Maria Josefa Espinosa was born in Mexico and married Angel Leon de la Cuesta y Alvarez, a Peruvian man who did business in Ecuador. From approximately 1826 until her death in 1842, Josefa Espinosa de Cuesta lived in Philadelphia, where her brothers-in-law Fernando and Leandro de la Cuesta operated a shipping business. She was a businesswoman who bought and sold real estate and made loans, and she served as legal guardian of her nephew Francisco de Paula Pastor, who years later was named diplomatic representative of Ecuador to Mexico. The collection mainly consists of incoming correspondence from de Cuesta's two sons, who studied in Paris, and her daughter and son-in-law, in Panama. There are also deeds, contracts, and a few pages of calculations.
National Educational Service Centers (Philadelphia Center) of the League of United Latin American Citizens records, 1976-1989 (Collection MSS149, 2 boxes)
The League of United Latin American Citizens (LULAC) was founded in Texas, circa 1922, as an advocacy group for Latinos. LULAC founded its National Educational Service Centers, including the Philadelphia Center, in 1973 to centralize its efforts to increase educational opportunities for Hispanic Americans. The Philadelphia Center focuses on supporting students in high schools and middle schools with primarily Latino populations, encouraging students to stay in school. The collection includes administrative correspondence and reports, minutes, project and scholarship materials, and membership and mailing lists.
Images of family groups, activities and ceremonies, from Puerto Rico and Philadelphia.
Neighborhood Crime Victim Program of the Episcopal Community Services (Philadelphia, Pa.) records, 1960-1991 (Collection 3233, 6 boxes, 1 volume)
This program was founded circa 1989 by Episcopal Community Services, the health and human service agency of the Diocese of Pennsylvania. The program provides information for residents of the 24th, 25th, and 26th Police Districts on the structure and functions of the Philadelphia criminal justice system, and support services such as counseling and assistance in handling paperwork for victims of crimes. The program serves all races and ethnic groups; the majority of its constituency is Spanish speaking. The collection includes minutes, reports, correspondence, client files, financial records, photographs, clippings, printed materials, and other items.
Nelson Diaz, born in Puerto Rico in 1947 and raised in Harlem, New York, is a Philadelphia attorney who served on the Philadelphia County Court of Common Pleas (1981-1992) and as general counsel for the federal Department of Housing and Urban Development (1993-1996). In addition, he has been highly active in the Hispanic and overall Philadelphia community as an activist, businessman, and journalist. He has served on many boards and committees in the Philadelphia area, and his interests and involvement have ranged from youth groups to the Temple University Hospital to the William Penn Foundation. This extensive collection documents Diaz's activities relating to Hispanic issues, organizations, and events; his work with and for various boards and committees; his work as a judge and an attorney; and his numerous other activities. Materials include correspondence, memos, minutes, reports, transcripts, by-laws, mailing lists, financial data, petitions, clippings, personnel documents, photographs, and audio and video cassettes.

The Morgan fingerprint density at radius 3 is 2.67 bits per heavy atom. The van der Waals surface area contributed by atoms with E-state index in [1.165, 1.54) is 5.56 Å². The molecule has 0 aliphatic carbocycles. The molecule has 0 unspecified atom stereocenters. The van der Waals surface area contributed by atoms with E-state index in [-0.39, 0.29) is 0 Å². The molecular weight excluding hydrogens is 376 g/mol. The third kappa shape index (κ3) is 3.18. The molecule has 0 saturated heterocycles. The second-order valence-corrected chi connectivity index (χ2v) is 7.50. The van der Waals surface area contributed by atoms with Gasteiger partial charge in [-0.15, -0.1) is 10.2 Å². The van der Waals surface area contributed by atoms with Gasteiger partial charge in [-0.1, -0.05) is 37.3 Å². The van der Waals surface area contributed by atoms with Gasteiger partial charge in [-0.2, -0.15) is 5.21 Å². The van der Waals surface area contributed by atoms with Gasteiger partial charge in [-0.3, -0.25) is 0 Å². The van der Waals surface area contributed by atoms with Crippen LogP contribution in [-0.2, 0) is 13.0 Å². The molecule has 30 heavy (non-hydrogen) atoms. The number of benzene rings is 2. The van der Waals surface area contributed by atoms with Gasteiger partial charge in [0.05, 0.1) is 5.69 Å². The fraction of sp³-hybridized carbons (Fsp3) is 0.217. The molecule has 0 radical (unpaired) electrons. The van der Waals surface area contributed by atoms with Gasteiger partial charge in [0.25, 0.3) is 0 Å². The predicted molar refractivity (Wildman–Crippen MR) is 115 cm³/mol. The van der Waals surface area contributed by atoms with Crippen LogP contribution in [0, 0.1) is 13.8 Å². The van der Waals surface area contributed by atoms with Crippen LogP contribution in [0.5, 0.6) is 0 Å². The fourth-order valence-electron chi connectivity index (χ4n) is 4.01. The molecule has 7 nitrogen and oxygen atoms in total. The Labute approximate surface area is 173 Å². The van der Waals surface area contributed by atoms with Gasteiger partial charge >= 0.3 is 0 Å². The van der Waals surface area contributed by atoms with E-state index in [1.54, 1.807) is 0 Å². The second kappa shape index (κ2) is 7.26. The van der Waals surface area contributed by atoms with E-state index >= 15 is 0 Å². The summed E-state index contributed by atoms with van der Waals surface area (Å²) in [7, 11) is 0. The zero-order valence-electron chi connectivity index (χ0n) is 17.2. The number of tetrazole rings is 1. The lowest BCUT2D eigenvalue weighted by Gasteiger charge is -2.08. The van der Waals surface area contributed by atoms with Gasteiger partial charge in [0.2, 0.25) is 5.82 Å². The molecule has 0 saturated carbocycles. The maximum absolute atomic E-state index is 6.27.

This collection contains the records of the New Immigrants Initiative, a multi-year series of projects started by the Balch Institute for Ethnic Studies and completed by HSP, which explored the history and experience of non-European immigrant communities in the Philadelphia area. The purpose of these projects was to document these communities for the historical record and to create interpretive exhibits, publications, and programs that educate about the recent immigrant experience. Five communities were initially part of the project, with four being fully finished: Indian, Arab, African, Latino, and Korean (started but not completed). Included in the collection are oral history transcripts, photographs, printed material, ephemera, and correspondence. There are also numerous audio cassette tapes and VHS tapes.
This is a small collection of committee membership lists, meeting minutes, agendas, financial records, and correspondence related to Philadelphia's annual Puerto Rican Week Festival.
Ramonita Rivera was one of the former presidents of the Council of Spanish Speaking Organizations, or Concilio, and a well known activist in the Latino community in Philadelphia since the 1970s. This collection consists of various photos of Ramonita Rivera in Puerto Rican or Spanish language organization activities.
Ramonita and José Rivera papers on American Legion Post 840 (Philadelphia), 1976-1991 (Collection MSS165, 3 boxes)
Membership of this post was primarily Puerto Rican; the collection contains records from American Legion auxiliaries and from Concilio (Council of Spanish Speaking Organizations of Philadelphia).
This collection consists of financial and administrative records, and records from affiliated organizations. There are two sister collections, Spanish Merchants Association of Philadelphia photographs, PG325 (circa 1971-circa 1986; 1 box, 318 items) with images of neighborhood buildings and businesses, ground-breaking ceremonies, banquets, mural projects, and various collections of people; and Spanish Merchants Association photograph of Puerto Rican Week Festival, PG346 (circa 1976-circa 1981) consisting of just one photograph of the Philadelphia Electric Building lit up with greeting during Puerto Rican Week Festival.